The NFPA 72-2019 edition marks the most sweeping changes to this standard in decades. More than 200 updates are included, ranging from minor edits of terminology to major new processes. The broad reach of NFPA 72 impacts architects, engineers, contractors and building owners/managers. Whether your jurisdiction has already adopted the 2019 edition of NFPA 72, or is planning to soon, it’s important to know what updates have been made. Here are some of the most significant changes that you need to know:
Elevator Recall and Evacuations
As buildings become smarter, they create new opportunities to use elevators for evacuation in emergencies. Because of this, the sections for both Fire Service Access Elevators and Occupant Evacuation Elevators (OEEs) were extensively updated. Emphasis is placed on the programming and interface between the fire alarm and the elevator controller. The systems now need to convey greater details such as which smoke alarms are active, how the fire is progressing in an area and whether the fire has spread to another floor or compartment. This data will help to improve the evacuation process.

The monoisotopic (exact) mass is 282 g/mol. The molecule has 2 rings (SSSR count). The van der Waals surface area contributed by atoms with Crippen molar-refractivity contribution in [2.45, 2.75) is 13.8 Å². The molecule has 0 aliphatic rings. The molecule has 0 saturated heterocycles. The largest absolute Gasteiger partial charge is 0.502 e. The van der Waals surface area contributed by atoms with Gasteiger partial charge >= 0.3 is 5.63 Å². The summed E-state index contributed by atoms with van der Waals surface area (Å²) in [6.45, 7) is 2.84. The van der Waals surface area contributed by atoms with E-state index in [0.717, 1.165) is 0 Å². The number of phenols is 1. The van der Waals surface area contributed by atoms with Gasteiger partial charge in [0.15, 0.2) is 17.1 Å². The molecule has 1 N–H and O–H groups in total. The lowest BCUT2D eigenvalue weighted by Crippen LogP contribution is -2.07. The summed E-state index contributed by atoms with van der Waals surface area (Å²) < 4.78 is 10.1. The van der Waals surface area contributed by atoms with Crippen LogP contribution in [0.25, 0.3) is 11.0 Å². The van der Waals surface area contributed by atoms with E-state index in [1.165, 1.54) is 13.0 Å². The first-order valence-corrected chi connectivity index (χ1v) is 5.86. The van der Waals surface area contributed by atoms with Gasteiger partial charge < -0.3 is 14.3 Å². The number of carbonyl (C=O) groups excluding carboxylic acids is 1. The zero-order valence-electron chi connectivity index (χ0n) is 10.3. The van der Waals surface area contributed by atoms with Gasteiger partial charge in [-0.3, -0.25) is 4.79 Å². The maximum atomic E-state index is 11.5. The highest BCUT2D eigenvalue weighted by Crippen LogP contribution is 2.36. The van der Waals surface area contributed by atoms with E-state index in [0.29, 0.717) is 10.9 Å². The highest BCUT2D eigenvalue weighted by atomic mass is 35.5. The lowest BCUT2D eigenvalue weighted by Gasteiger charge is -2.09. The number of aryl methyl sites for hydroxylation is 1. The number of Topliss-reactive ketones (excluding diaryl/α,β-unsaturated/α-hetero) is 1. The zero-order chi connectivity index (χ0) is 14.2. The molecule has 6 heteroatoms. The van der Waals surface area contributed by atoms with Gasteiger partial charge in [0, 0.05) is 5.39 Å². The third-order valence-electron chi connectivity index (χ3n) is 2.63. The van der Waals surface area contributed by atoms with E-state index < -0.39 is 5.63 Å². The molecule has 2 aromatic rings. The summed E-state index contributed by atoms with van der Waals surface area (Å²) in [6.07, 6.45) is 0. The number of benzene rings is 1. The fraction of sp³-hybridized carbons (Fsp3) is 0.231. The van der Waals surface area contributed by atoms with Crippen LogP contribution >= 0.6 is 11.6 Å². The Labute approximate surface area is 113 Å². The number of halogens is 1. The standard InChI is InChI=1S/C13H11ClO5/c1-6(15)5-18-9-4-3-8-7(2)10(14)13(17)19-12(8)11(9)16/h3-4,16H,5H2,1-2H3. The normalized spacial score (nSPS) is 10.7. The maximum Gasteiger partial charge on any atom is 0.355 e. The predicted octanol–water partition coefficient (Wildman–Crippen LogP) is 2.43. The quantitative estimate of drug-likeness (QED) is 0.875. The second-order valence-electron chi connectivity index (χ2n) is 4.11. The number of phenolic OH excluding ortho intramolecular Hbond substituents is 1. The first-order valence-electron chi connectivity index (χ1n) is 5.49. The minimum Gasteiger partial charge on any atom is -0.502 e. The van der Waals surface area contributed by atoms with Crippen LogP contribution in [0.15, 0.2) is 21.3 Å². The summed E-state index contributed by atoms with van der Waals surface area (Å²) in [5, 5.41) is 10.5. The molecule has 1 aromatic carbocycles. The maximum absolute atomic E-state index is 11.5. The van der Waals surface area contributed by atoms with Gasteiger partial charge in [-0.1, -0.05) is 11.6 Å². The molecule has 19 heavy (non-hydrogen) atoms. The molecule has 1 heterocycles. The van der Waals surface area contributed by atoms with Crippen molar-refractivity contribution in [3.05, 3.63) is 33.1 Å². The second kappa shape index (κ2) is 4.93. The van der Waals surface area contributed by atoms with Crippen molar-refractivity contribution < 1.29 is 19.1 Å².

Likewise, the elevator controller needs to start providing greater details to the fire alarm system including location of the elevator car and how long will it take to get to the landing. This information is used to provide voice instructions to various floors as well as textual displays indicating when the elevator will be arriving.
The requirements for elevator recall, power shutdown and fire service requirements have been modified as well to harmonize with the elevator standards. There have been a few changes with verbiage and those have been aligned with the ASME A17 elevator and escalator code set.
Tighter integration of fire alarm and elevator systems will result in a greater demand on the type of maintenance and testing. Building owners will now need to coordinate with both fire alarm and elevator inspectors to be on site at the same time in order to test all systems as an integrated solution.
Carbon Monoxide Detection